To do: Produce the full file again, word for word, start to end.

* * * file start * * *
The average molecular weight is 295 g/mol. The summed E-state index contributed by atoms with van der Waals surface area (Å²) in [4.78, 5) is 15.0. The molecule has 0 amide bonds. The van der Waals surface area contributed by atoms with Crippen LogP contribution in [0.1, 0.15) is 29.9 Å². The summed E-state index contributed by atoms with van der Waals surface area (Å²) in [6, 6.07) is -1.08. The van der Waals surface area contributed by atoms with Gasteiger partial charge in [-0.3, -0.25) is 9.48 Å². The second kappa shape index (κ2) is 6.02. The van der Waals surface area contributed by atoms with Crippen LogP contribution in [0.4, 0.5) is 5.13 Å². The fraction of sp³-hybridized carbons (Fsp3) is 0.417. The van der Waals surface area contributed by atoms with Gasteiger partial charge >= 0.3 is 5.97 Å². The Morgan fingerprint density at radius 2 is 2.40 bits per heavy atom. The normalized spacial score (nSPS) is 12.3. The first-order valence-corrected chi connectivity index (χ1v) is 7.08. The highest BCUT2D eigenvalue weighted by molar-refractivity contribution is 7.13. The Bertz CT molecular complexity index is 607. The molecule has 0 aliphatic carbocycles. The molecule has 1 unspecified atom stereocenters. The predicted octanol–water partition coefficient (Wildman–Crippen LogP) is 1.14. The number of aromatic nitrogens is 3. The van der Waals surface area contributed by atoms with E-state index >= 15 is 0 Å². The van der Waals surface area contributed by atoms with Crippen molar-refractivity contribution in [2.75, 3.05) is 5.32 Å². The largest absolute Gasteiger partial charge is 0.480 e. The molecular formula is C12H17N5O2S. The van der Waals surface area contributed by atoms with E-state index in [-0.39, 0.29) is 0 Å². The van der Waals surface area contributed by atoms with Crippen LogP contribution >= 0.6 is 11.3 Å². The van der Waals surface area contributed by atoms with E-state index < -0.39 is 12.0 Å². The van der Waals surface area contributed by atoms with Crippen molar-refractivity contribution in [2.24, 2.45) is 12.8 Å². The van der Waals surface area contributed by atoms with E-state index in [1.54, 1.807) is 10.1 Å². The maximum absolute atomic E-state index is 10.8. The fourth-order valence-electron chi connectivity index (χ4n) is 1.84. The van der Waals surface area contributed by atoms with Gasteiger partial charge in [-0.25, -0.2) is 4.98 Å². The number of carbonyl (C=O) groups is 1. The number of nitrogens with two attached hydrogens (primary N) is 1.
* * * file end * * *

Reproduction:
The average molecular weight is 295 g/mol. The summed E-state index contributed by atoms with van der Waals surface area (Å²) in [4.78, 5) is 15.0. The molecule has 0 amide bonds. The van der Waals surface area contributed by atoms with Crippen LogP contribution in [0.1, 0.15) is 29.9 Å². The summed E-state index contributed by atoms with van der Waals surface area (Å²) in [6, 6.07) is -1.08. The van der Waals surface area contributed by atoms with Gasteiger partial charge in [-0.3, -0.25) is 9.48 Å². The second kappa shape index (κ2) is 6.02. The van der Waals surface area contributed by atoms with Crippen LogP contribution in [0.4, 0.5) is 5.13 Å². The fraction of sp³-hybridized carbons (Fsp3) is 0.417. The van der Waals surface area contributed by atoms with Gasteiger partial charge >= 0.3 is 5.97 Å². The Morgan fingerprint density at radius 2 is 2.40 bits per heavy atom. The normalized spacial score (nSPS) is 12.3. The first-order valence-corrected chi connectivity index (χ1v) is 7.08. The highest BCUT2D eigenvalue weighted by molar-refractivity contribution is 7.13. The Bertz CT molecular complexity index is 607. The molecule has 0 aliphatic carbocycles. The molecule has 1 unspecified atom stereocenters. The predicted octanol–water partition coefficient (Wildman–Crippen LogP) is 1.14. The number of aromatic nitrogens is 3. The van der Waals surface area contributed by atoms with E-state index >= 15 is 0 Å². The van der Waals surface area contributed by atoms with Crippen molar-refractivity contribution in [2.75, 3.05) is 5.32 Å². The largest absolute Gasteiger partial charge is 0.480 e. The molecular formula is C12H17N5O2S. The van der Waals surface area contributed by atoms with E-state index in [-0.39, 0.29) is 0 Å². The van der Waals surface area contributed by atoms with Crippen LogP contribution >= 0.6 is 11.3 Å². The van der Waals surface area contributed by atoms with E-state index < -0.39 is 12.0 Å². The van der Waals surface area contributed by atoms with Crippen molar-refractivity contribution in [2.24, 2.45) is 12.8 Å². The van der Waals surface area contributed by atoms with E-state index in [1.54, 1.807) is 10.1 Å². The maximum absolute atomic E-state index is 10.8. The fourth-order valence-electron chi connectivity index (χ4n) is 1.84. The van der Waals surface area contributed by atoms with Gasteiger partial charge in [-0.25, -0.2) is 4.98 Å². The number of carbonyl (C=O) groups is 1. The number of nitrogens with two attached hydrogens (primary N) is 1.